Mariëtte Du Plessis of the MARQUES International Trade Mark Law & Practice Team summarises the latest developments regarding the Madrid Protocol in Africa:
Brand owners have for some time been focused as the accession of African countries as European brand owners are well versed in the Madrid System and have used it with great success.
African countries have generally been slow in acceding to the Madrid System, and it has not been without complications. Currently, the following 22 African countries/jurisdictions can be designated in terms of the Madrid System: Algeria, Botswana, Egypt, Gambia, Ghana, Kenya, Lesotho, Liberia, Madagascar, Malawi (most recently), Morocco, Mozambique, Namibia, OAPI, Rwanda, Sao Tome & Principe, Sierra Leone, Sudan, Swaziland, Tunisia, Zambia and Zimbabwe.
In order for the Madrid system to function effectively in Africa, the following key requirements need to be met:
- National trade mark or IP laws should expressly recognise the validity and enforceability of international registrations. Preferably, regulations should also be implemented to offer guidance and direction to Registry officials on how to process Madrid designations;
- The national IP Office should process, examine and publish all Madrid designations and indicate any objections to WIPO within the strict timelines (12 to 18 months);
- The IP Office should maintain a single (digital) trade marks register which contains national and international registrations.
Of the member states, only four countries meet the criteria above, namely Kenya, Mozambique, Morocco and Tunisia. The more recent accessions involve Malawi and Namibia. These two countries have made big strides during the last quarter of 2018 aiming to amend their national legislation and local registries are working hard to comply with the requirements under the Madrid System. I touch briefly on these developments.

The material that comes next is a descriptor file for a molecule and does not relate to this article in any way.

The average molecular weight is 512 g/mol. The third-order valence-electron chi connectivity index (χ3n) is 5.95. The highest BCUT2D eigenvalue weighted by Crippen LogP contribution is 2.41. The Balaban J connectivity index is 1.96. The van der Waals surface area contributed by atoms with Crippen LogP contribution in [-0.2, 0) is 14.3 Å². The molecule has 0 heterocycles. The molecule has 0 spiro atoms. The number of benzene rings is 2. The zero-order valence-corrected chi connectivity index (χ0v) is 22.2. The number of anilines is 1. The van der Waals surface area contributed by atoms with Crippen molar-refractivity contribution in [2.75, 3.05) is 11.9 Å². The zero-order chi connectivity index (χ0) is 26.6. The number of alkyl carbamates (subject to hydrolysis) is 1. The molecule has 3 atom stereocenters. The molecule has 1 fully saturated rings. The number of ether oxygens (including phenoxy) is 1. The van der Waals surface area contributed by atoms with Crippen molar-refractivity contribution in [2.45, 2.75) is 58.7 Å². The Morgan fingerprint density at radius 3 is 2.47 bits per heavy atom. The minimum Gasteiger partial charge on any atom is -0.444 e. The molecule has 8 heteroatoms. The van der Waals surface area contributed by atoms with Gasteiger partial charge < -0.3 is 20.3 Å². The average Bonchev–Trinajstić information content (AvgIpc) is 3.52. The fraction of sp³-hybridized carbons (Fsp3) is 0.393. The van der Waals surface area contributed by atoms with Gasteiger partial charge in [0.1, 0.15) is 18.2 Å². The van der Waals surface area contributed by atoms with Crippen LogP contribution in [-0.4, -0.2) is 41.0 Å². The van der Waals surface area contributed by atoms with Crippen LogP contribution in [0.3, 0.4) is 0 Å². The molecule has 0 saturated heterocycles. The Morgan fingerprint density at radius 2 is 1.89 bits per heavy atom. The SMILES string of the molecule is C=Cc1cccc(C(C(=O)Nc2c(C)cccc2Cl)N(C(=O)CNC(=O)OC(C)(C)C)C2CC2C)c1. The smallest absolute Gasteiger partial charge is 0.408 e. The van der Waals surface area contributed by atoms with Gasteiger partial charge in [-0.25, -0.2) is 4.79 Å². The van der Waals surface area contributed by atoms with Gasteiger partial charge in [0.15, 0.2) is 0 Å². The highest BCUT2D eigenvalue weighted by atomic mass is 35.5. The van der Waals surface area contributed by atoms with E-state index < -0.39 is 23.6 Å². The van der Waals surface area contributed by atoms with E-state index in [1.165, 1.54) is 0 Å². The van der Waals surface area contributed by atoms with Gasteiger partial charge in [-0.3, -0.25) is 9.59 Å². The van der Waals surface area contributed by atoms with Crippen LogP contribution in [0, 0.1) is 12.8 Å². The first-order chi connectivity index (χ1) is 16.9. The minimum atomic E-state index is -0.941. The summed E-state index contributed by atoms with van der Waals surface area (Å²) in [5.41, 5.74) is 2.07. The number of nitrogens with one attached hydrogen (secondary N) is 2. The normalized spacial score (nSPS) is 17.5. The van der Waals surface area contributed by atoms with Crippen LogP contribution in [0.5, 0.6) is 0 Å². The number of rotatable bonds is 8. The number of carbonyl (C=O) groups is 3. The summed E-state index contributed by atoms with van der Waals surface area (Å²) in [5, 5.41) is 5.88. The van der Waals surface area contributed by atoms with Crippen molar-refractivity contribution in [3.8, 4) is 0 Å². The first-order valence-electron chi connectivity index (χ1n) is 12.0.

On 24 October 2018, the notice of commencement in respect of the Trade Marks Act no 2 of 2018 (the New Act), was published in the Malawi Gazette Supplement. In terms of the notice the new Act came into operation on 1 October 2018.
The New Act makes provision for the Madrid Protocol (Banjul Protocol/ARIPO applications). Malawi deposited its instrument of accession to the Madrid Protocol with WIPO on 25 September 2018 containing the following:
- the declaration extending the refusal period to 18 months, making it possible to notify refusals based on opposition, after the expiry of that period;
- the notification indicating that Malawi requires a declaration of intention to use the mark when Malawi is designated in an international application or a subsequent designation of the Common Regulations under the Madrid Agreement and the Madrid Protocol;
- the notification indicating that the recording of licences in the International Register shall have no effect in Malawi. Consequently, a licence relating to an international registration should be recorded in the national register of the Malawian Registry in order to have effect.
The Madrid Protocol, this declaration and the notifications, will become enforceable on 25 December 2018.
There are reservations about the New Act coming into force without new regulations setting out the procedure to deal with applications for service marks, collective marks, geographical indications and non-traditional marks. That being said, new acts have come into operation in a number of other African countries before being gazetted and/or before new regulations have been published.
As long ago as 2012 a new Industrial Property Act no 1 of 2012, which gave effect to International Registrations designating Namibia, was published. No enabling regulations were, however, published.
After much anticipation, the Industrial Property Regulations were finally published in the Namibian Government Gazette on 1 June 2018. As a result, the new Industrial Property Act no 1 of 2012 came into operation on 1 August 2018. Provisions are now in place for multi-class applications and applications to be filed in terms of the Madrid Protocol and the Banjul Agreement (ARIPO). In addition, the Registry has dedicated specific personnel for purposes of processing Madrid and ARIPO publications.
The challenge ahead
The challenge for both registries is to ensure that the Madrid applications are examined within WIPO’s strict timelines to ensure that brand owners can enforce their rights in these countries.
We will continue to monitor developments in Malawi and Namibia.
Mariëtte du Plessis is a Partner of Adams & Adams and a member of the International Trade Mark Law and Practice Team